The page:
Cytokine Concentrations in Plasma from Children with Severe and Non-Severe Community Acquired Pneumonia

PLoS One. 2015 Sep 25;10(9):e0138978. doi: 10.1371/journal.pone.0138978. eCollection 2015.


Background: Children in low and middle-income countries have a high burden of pneumonia. Measuring the cytokine responses may be useful to identify novel markers for diagnosing, monitoring, and treating pneumonia.

Objective: To describe and compare a wide range of inflammatory mediators in plasma from children with WHO-defined severe and non-severe community acquired pneumonia (CAP), and explore to what extent certain mediators are associated with severity and viral detection.

Methods: We collected blood samples from 430 children with severe (n = 43) and non-severe (n = 387) CAP. Plasma from these children were analysed for 27 different cytokines, and we measured the association with age, disease severity and viral detection.

Results: There were generally higher plasma concentrations of several cytokines with both pro-inflammatory and anti-inflammatory effects among children with severe CAP than in children with non-severe CAP. We found significantly higher concentrations of interleukin (IL)-1, IL-4, IL-6, IL-8, IL-9, IL-15, eotaxin, basic fibroblast growth factor (b-FGF), granulocyte colony-stimulating factor (G-CSF), granulocyte-macrophage colony-stimulating factor (GM-CSF), and tumor necrosis factor-alpha (TNF-α) in the group of severe CAP. Most of these associations persisted when adjusting for age in linear regression analyses. The cytokine response was strongly associated with age but to a lesser extent with viral etiology.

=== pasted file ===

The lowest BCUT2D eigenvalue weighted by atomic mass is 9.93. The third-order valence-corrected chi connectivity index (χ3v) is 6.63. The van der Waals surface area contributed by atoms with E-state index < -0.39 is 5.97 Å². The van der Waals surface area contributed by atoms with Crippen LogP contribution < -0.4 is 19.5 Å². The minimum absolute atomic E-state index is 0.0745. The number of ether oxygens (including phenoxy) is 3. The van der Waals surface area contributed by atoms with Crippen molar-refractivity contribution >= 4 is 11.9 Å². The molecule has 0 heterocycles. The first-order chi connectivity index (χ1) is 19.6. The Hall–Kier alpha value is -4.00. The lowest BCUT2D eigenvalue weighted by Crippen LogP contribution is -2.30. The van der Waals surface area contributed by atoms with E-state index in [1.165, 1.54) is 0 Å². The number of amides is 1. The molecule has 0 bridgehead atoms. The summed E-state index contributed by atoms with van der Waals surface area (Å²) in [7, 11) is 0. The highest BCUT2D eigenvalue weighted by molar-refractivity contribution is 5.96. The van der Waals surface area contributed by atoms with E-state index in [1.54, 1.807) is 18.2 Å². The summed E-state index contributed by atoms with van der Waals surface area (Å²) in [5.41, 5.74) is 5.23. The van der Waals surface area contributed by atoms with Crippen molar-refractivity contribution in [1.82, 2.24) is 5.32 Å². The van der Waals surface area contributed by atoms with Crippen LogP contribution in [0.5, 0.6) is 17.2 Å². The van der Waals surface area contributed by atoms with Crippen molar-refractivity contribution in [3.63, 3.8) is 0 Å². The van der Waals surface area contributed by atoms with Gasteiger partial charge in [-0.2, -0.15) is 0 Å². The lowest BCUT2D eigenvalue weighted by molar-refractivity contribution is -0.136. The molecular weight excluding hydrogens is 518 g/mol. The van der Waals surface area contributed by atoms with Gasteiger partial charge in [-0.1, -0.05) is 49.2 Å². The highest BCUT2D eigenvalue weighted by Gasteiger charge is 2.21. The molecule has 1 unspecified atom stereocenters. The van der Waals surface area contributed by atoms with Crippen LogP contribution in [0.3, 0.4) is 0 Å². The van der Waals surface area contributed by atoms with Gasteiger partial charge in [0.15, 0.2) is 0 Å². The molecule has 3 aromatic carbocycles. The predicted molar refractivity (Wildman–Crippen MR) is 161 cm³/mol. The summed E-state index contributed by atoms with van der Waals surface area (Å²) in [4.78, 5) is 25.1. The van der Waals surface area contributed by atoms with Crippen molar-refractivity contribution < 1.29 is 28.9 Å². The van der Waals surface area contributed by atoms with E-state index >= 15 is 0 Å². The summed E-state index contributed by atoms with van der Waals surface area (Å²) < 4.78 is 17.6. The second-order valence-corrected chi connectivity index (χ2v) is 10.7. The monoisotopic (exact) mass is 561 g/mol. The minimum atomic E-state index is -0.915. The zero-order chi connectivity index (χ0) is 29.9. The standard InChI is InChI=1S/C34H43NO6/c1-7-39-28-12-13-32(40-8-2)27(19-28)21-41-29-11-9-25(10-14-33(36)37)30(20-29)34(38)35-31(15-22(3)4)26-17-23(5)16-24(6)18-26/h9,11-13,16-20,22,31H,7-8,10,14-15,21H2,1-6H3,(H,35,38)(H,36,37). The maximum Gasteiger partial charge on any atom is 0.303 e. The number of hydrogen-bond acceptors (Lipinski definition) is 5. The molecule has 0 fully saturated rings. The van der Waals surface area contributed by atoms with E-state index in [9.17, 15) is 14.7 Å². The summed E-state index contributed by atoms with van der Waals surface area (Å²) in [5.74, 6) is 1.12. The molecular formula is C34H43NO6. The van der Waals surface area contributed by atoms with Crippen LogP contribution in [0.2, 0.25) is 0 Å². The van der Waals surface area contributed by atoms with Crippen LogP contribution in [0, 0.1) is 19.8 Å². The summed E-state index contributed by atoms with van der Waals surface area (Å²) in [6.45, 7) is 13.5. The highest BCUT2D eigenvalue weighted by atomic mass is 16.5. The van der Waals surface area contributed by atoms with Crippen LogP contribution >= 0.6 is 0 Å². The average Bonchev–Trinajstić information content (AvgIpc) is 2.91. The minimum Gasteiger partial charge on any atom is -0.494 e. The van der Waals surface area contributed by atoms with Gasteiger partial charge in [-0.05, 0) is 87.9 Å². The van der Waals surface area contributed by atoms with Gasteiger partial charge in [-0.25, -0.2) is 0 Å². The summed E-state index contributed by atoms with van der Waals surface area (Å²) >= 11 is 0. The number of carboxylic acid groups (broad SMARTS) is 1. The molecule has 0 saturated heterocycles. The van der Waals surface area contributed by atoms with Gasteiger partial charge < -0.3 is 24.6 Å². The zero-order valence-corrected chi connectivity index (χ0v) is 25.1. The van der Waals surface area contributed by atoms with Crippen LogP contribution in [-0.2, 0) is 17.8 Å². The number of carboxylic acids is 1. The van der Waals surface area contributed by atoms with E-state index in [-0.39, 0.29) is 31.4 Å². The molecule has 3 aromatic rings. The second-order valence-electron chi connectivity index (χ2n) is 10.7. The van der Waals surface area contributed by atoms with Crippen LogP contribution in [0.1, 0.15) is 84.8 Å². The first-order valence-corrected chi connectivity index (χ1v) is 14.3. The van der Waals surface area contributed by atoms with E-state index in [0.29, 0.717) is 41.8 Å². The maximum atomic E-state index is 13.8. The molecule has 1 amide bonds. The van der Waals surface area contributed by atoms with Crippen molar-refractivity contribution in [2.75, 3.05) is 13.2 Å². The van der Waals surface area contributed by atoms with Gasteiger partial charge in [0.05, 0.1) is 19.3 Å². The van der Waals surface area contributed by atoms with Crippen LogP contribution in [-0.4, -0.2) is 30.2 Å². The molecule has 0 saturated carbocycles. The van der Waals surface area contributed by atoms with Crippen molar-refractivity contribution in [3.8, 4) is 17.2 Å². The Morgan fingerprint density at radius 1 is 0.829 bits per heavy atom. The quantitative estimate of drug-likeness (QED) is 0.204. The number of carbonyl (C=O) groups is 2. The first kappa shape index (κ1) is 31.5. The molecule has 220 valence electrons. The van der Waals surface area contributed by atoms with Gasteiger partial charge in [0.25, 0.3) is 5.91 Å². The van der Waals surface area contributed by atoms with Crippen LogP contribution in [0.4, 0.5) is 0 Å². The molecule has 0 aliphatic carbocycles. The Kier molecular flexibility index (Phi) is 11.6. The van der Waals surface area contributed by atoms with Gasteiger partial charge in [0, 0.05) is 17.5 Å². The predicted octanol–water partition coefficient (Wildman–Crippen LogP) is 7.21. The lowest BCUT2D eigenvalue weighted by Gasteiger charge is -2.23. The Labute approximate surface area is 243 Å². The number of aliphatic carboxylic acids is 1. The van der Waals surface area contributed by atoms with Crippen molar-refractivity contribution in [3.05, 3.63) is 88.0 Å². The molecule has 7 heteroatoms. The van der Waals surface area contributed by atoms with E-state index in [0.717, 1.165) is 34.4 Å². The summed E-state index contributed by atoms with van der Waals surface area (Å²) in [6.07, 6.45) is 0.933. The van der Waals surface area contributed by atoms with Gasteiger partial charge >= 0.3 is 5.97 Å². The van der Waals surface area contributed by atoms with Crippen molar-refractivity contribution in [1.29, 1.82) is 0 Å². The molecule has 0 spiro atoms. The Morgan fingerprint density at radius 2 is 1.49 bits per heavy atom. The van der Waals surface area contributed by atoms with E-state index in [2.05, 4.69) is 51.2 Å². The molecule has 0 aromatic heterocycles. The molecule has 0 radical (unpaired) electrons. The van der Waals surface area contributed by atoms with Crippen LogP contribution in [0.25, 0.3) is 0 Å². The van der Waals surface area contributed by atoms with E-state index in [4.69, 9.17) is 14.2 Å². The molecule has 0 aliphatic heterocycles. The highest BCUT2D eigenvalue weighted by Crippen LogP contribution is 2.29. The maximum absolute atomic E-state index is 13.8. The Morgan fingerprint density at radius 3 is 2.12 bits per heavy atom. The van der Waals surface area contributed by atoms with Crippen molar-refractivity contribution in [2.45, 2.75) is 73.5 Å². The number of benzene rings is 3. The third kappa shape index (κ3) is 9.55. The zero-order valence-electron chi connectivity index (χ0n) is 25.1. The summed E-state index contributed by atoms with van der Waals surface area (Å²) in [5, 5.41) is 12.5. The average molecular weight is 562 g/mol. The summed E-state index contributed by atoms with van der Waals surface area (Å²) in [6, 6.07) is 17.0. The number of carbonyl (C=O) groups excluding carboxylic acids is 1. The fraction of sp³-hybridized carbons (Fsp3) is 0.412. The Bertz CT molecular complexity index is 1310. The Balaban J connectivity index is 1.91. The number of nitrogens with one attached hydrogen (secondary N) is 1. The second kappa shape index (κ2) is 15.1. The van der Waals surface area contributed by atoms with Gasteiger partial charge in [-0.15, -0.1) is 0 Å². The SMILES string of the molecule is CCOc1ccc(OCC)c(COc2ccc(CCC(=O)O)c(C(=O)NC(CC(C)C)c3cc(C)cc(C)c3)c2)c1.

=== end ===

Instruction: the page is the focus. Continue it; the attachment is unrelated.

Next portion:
Conclusion: The plasma concentrations of several cytokines, both with pro-inflammatory and anti-inflammatory effects, were higher among children with severe illness. In particular G-CSF and IL-6 reflected severity and might provide complementary information on the severity of the infection.

Trial registration: NCT00148733.

Publication types

  • Randomized Controlled Trial
  • Research Support, Non-U.S. Gov't

MeSH terms

  • Child, Preschool
  • Community-Acquired Infections / blood*
  • Community-Acquired Infections / diagnosis
  • Community-Acquired Infections / epidemiology
  • Female
  • Humans
  • Infant
  • Intercellular Signaling Peptides and Proteins / blood*
  • Interleukins / blood*
  • Male
  • Pneumonia / blood*
  • Pneumonia / diagnosis
  • Pneumonia / epidemiology


  • Intercellular Signaling Peptides and Proteins
  • Interleukins

Associated data


Grants and funding

This work was supported by South-Eastern Norway Regional Health Authority (grant no. 2012090),, TAS; Innlandet Hosptial Trust projectnr: 150263, JH; and European Commission (EU-INCO-DC contract number INCO-FP6-003740), TAS. The funders had no role in study design, data collection and analysis, decision to publish, or preparation of the manuscript.